Kell Brook Comfortably Defends Title

British Welterweight boxer Kell Brook fought Canada’s Kevin Bizier on Saturday night, producing a comfortable knockout victory at the Sheffield Arena.It took the 29 year old less than two rounds to defeat Bizier, who should have never even been in the same ring as the undefeated IBF champion. It was a fine display by the Yorkshireman, producing brilliantly executed punches, with such power in his hands. His huge Sheffield following sat mesmerised by the performance.  

The naturally laid back character of the challenger was shown, looking out of focus before the first bell rang. From looking at his body language, he looked like he knew he wasn’t going to achieve anything out of the fight, which was shown early on in the fight with Brook picking the Canadian off in the first minute. The champion looked in a completely different league to his opponent, managing to get through with almost every punch he threw. The guard was up throughout the early exchanges, but Brook still managed to get through. I got the feeling that Bizier didn’t want to be in there, just agreeing to fight Brook for the financial aspect.  

Bizier threw the odd job here and there, rarely connecting, and if it did, straight against the red and gold gloves of the ‘Special One’. Truth be told, the challenger was mostly left swinging at air, with Brook’s perfect manoeuvring skills on display. It was the complete opposite for the home town hero, with Bizier almost stationary, expecting the end to arrive. The ‘contest’ was over before the second round had ended, with the 31 year old’s fate finally becoming a conclusion. A swinging right hand from Brook sent Bizier back on his heels, looking dazed from the shot, as he collapsed to the ground against the ropes with still his opponent throwing punches. Remarkably, he just about beat the count and went again.  

However, he lasted all of four-seconds as he sunk down to the canvas once more. Staring at his corner, this is never a good sign in a boxing fight. The referee waved his arms in the air before finishing the count, with the layer out challenger still by his feet in front of him. Vizier managed to get up seconds later, to the sight of his team helping him regain his focus. Blood poured from his nose, breathing heavily. The Canadian’s record now stands at 25 wins and 3 defeats, and he surely will never be seen again in a ring with someone of that quality.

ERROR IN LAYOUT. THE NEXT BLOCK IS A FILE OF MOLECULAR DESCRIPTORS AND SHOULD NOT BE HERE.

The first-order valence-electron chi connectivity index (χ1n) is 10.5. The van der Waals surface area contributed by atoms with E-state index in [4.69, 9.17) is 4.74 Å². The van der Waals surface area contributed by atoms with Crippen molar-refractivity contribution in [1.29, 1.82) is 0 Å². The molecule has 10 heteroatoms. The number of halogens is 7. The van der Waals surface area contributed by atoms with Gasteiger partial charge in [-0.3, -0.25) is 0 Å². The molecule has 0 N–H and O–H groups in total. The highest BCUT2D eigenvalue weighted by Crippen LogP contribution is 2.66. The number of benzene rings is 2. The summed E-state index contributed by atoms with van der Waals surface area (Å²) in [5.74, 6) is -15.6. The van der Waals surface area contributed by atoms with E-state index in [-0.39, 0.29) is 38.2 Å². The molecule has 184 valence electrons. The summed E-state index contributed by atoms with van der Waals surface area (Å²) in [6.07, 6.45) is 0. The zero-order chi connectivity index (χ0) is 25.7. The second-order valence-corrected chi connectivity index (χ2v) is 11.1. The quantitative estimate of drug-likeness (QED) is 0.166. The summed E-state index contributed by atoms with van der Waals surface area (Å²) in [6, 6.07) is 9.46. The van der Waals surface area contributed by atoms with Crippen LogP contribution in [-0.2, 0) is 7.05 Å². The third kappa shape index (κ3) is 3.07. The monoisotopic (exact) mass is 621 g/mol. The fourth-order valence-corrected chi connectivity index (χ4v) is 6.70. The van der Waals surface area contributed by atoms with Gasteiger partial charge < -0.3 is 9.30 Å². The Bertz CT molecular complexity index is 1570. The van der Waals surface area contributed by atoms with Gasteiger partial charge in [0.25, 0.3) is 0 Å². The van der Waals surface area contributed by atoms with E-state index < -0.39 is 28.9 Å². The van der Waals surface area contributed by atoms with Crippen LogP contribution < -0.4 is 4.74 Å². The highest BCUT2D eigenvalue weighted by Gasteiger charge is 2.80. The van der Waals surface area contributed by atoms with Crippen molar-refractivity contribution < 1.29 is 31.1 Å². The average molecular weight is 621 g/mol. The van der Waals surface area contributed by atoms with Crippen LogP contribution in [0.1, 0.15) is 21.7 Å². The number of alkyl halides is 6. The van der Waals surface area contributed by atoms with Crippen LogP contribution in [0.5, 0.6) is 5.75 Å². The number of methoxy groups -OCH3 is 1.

Located on the other side of the ring was Brook, kissing his fists and pointing them in the air, waving at the jubilant crowd beyond him. With the Brits record now at 36 wins and no defeats, he must be thinking of bigger challenges in the future. This fight was just his third defence of his IBF title that he won back in August 2014, when he defeated American Shawn Porter to become the champion. Now Brook must be highlighting key individuals that would be of good ability, with of more serious names in the division.

Many names instantly spring to mind. WBA champion Keith Thurman would be a solid challenge for the Brit to take on. Danny Garcia is the WBC title holder, with an impressive record of 32 victories and no losses. Finally, the WBO champion Jessie Vargas is the only one out of the four current champions with a loss to his name. All three Americans would be fitting encounters for the IBF holder to pursue in the future. There is also the potential fight between Brook and fellow Brit Amir Khan, but I highly doubt this would happen any time soon, with them both mainly just trash talking with little interest in an actual contest.

Many people (mostly in Britain) say Brook is the number one in the division, but this is hard to be justified with the opponents that he has faced. His record is impressive, and he could be looking at trying to beat the 49-0 record of Floyd Mayweather Jr and Rocky Marciano, but he will surely have to be in a high end encounter to be resembled with the likes of these two. A bout with the winner of Manny Pacquiao v Timothy Bradley would be an engrossing prospect. How about that, Kell?

Written by Joe Dutton

Sources: Sporting Life and Swiss Sports Coaching  


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